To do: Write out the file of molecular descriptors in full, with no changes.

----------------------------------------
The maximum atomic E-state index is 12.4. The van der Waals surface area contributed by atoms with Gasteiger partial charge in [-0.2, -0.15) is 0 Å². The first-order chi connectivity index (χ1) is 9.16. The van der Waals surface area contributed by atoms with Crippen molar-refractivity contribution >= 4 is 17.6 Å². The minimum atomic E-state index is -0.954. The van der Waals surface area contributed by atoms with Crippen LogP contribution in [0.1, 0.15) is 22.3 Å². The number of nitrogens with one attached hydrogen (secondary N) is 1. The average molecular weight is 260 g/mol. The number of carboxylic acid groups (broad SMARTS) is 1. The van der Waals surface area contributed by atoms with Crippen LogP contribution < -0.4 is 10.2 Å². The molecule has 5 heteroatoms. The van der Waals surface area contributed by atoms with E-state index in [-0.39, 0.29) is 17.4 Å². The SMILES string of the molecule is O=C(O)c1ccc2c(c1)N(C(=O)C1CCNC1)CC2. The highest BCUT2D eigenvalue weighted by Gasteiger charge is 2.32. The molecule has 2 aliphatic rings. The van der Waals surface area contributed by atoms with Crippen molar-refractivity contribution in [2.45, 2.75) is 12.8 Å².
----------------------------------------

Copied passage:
The maximum atomic E-state index is 12.4. The van der Waals surface area contributed by atoms with Gasteiger partial charge in [-0.2, -0.15) is 0 Å². The first-order chi connectivity index (χ1) is 9.16. The van der Waals surface area contributed by atoms with Crippen molar-refractivity contribution >= 4 is 17.6 Å². The minimum atomic E-state index is -0.954. The van der Waals surface area contributed by atoms with Crippen LogP contribution in [0.1, 0.15) is 22.3 Å². The number of nitrogens with one attached hydrogen (secondary N) is 1. The average molecular weight is 260 g/mol. The number of carboxylic acid groups (broad SMARTS) is 1. The van der Waals surface area contributed by atoms with Crippen LogP contribution < -0.4 is 10.2 Å². The molecule has 5 heteroatoms. The van der Waals surface area contributed by atoms with E-state index in [-0.39, 0.29) is 17.4 Å². The SMILES string of the molecule is O=C(O)c1ccc2c(c1)N(C(=O)C1CCNC1)CC2. The highest BCUT2D eigenvalue weighted by Gasteiger charge is 2.32. The molecule has 2 aliphatic rings. The van der Waals surface area contributed by atoms with Crippen molar-refractivity contribution in [2.45, 2.75) is 12.8 Å².